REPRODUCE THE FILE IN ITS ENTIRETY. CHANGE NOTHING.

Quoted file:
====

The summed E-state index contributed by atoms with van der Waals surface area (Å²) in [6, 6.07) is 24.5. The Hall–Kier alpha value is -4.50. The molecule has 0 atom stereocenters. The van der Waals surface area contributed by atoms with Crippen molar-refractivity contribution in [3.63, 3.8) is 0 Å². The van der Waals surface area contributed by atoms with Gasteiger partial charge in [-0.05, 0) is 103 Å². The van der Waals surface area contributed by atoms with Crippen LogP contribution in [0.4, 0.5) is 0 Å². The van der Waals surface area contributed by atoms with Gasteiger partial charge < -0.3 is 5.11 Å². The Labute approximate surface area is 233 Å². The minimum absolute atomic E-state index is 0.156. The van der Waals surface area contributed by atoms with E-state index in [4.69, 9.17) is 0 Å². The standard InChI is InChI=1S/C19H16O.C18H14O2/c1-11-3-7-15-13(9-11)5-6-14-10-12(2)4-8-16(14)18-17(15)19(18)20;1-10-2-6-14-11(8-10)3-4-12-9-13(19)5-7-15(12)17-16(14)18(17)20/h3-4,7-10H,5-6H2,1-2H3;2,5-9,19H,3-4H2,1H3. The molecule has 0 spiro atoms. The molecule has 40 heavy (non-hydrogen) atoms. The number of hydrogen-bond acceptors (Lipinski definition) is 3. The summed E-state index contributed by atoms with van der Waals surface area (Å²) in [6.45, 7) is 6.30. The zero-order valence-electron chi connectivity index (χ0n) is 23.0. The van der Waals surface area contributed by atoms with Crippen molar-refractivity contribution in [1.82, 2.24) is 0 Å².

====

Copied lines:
The summed E-state index contributed by atoms with van der Waals surface area (Å²) in [6, 6.07) is 24.5. The Hall–Kier alpha value is -4.50. The molecule has 0 atom stereocenters. The van der Waals surface area contributed by atoms with Crippen molar-refractivity contribution in [3.63, 3.8) is 0 Å². The van der Waals surface area contributed by atoms with Gasteiger partial charge in [-0.05, 0) is 103 Å². The van der Waals surface area contributed by atoms with Crippen LogP contribution in [0.4, 0.5) is 0 Å². The van der Waals surface area contributed by atoms with Gasteiger partial charge < -0.3 is 5.11 Å². The Labute approximate surface area is 233 Å². The minimum absolute atomic E-state index is 0.156. The van der Waals surface area contributed by atoms with E-state index in [4.69, 9.17) is 0 Å². The standard InChI is InChI=1S/C19H16O.C18H14O2/c1-11-3-7-15-13(9-11)5-6-14-10-12(2)4-8-16(14)18-17(15)19(18)20;1-10-2-6-14-11(8-10)3-4-12-9-13(19)5-7-15(12)17-16(14)18(17)20/h3-4,7-10H,5-6H2,1-2H3;2,5-9,19H,3-4H2,1H3. The molecule has 0 spiro atoms. The molecule has 40 heavy (non-hydrogen) atoms. The number of hydrogen-bond acceptors (Lipinski definition) is 3. The summed E-state index contributed by atoms with van der Waals surface area (Å²) in [6.45, 7) is 6.30. The zero-order valence-electron chi connectivity index (χ0n) is 23.0. The van der Waals surface area contributed by atoms with Crippen molar-refractivity contribution in [1.82, 2.24) is 0 Å².